Investors in semiconductor stocks have been handed one big reason to be thankful for this year: double-digit returns. As measured by the SPDR S&P Semiconductor ETF (NYSEMKT:XSD), the sector has risen over 25% in 2017.
However, in recent weeks the sector has taken a step back while the broader market has continued to churn its way higher. If not for a 10% correction, semiconductor stocks would have notched even better returns on the year. Rather than worry, though, 2018 looks like it could be another good year to invest in the industry.
Why a pullback now?
After a big run-up in share prices, the recent drop could be attributed to end-of-year profit taking by traders and investment managers. Such activity is common, especially after a strong showing for stocks like 2017 will end up being.
But some of the pullback could also be blamed on several analyst notes that are calling for a more muted 2018. Morgan Stanley in particular called out high-flying memory chip makers, saying that over-supply could cause prices to drop in the new year. Several names that focus on memory devices, like Western Digital (NASDAQ: WDC) and Taiwan Semiconductor Manufacturing (NYSE: TSM), were downgraded. The semiconductor sector as a whole started to trend down after the comments.
Tailwinds for growth
Analyst coverage may have some spooked, but not all chips are the same. The industry as a whole is diversified, with various manufacturers tending to specialize in particular areas. Memory chips are but one piece of the whole pie, as other businesses focus on microprocessors, connectivity, sensors, equipment, etc.
That means that if memory chip growth does slow, it doesn't mean the whole industry will. In fact, the Internet of Things move toward internet connection for machines is expected to keep growing, underpinning prospects for specialized makers of connectivity chips and sensors. The expectation is that will be a tailwind in 2018 for companies like Skyworks Solutions (NASDAQ:SWKS) and Cypress Semiconductor (NASDAQ:CY), both of which are benefiting from the movement to connect more things to the internet.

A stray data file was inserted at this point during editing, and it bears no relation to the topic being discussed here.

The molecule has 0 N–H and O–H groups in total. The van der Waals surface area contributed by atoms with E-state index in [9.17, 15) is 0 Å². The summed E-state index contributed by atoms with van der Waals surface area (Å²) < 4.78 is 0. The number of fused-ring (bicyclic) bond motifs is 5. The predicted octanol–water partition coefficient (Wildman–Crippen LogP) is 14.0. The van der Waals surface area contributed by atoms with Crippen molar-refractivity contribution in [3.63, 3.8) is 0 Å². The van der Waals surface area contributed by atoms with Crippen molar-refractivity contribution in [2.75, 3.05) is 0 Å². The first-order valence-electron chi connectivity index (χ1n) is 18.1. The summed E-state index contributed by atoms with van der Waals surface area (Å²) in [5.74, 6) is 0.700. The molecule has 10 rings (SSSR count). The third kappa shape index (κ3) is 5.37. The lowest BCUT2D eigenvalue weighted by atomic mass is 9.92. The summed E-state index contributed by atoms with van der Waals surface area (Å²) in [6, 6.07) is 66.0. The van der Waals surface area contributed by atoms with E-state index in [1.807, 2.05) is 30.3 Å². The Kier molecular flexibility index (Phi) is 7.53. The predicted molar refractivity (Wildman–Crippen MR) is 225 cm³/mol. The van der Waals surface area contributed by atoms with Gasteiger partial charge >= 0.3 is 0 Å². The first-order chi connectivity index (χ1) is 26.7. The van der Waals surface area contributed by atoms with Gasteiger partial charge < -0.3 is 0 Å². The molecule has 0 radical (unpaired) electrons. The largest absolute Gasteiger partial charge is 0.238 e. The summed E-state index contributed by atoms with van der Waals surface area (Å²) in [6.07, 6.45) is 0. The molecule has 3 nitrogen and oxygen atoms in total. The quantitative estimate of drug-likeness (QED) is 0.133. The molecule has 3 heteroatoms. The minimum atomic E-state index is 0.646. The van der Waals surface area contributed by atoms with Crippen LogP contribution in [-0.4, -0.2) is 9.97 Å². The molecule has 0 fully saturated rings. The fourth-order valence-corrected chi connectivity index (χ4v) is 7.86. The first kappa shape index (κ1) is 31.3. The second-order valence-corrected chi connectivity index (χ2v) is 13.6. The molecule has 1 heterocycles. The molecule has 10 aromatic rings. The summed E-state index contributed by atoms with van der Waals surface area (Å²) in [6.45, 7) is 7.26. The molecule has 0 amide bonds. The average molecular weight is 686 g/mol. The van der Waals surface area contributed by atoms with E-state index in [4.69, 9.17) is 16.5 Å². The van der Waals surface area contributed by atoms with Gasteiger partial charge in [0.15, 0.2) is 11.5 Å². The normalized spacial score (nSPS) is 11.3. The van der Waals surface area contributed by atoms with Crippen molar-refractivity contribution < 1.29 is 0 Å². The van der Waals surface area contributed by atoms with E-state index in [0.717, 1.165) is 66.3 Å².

Another reason for optimism is continued merger and acquisition activity. Various semiconductor companies have been busy consolidating to streamline operations and to realize cost savings. That activity could continue to benefit shareholders in the year ahead if profits continue to rise as a result.
Valuations on semiconductor stocks also look fairly reasonable, even after this year's blockbuster performance. The average one-year forward price-to-earnings ratio sits at about 15, compared with 19 for the S&P 500. Reasonable prices for future growth potential could help shares rise in the year ahead.
A word of caution
All of that being said, it is important to remember that semiconductors are a cyclical business. As the building blocks of technology, small changes in supply and demand can quickly change prices, which in turn can affect the profitability of the companies that manufacture them. After a big run-up in the sector in 2017, it wouldn't be surprising if 2018 was a quieter year.
However, the long-term outlook remains positive. The world continues to evolve into one where technology and reliance on the internet plays an increasingly important part in our lives. That megatrend bodes well for aforementioned chipmakers Skyworks Solutions and Cypress Semiconductor. Skyworks' wireless connection chips enable a broad range of devices from smartphones to airplanes to get hooked up to the internet. Cypress' portfolio consists of microcontrollers, connectivity chips, memory, and software and has made considerable headway in the connected automobile industry.
Even though their product lines are specialized, companies like Skyworks and Cypress can also go through cyclical fits and starts. As a general rule of thumb, when I've chosen a company I want to own long term, I use stock downturns due to supply and demand issues to buy more shares.
That's why I am not too worried about the recent pullback in the semiconductor industry. With plenty of growth runway left in the world of technology, 2018 looks like a good year to add semiconductor stocks to portfolios.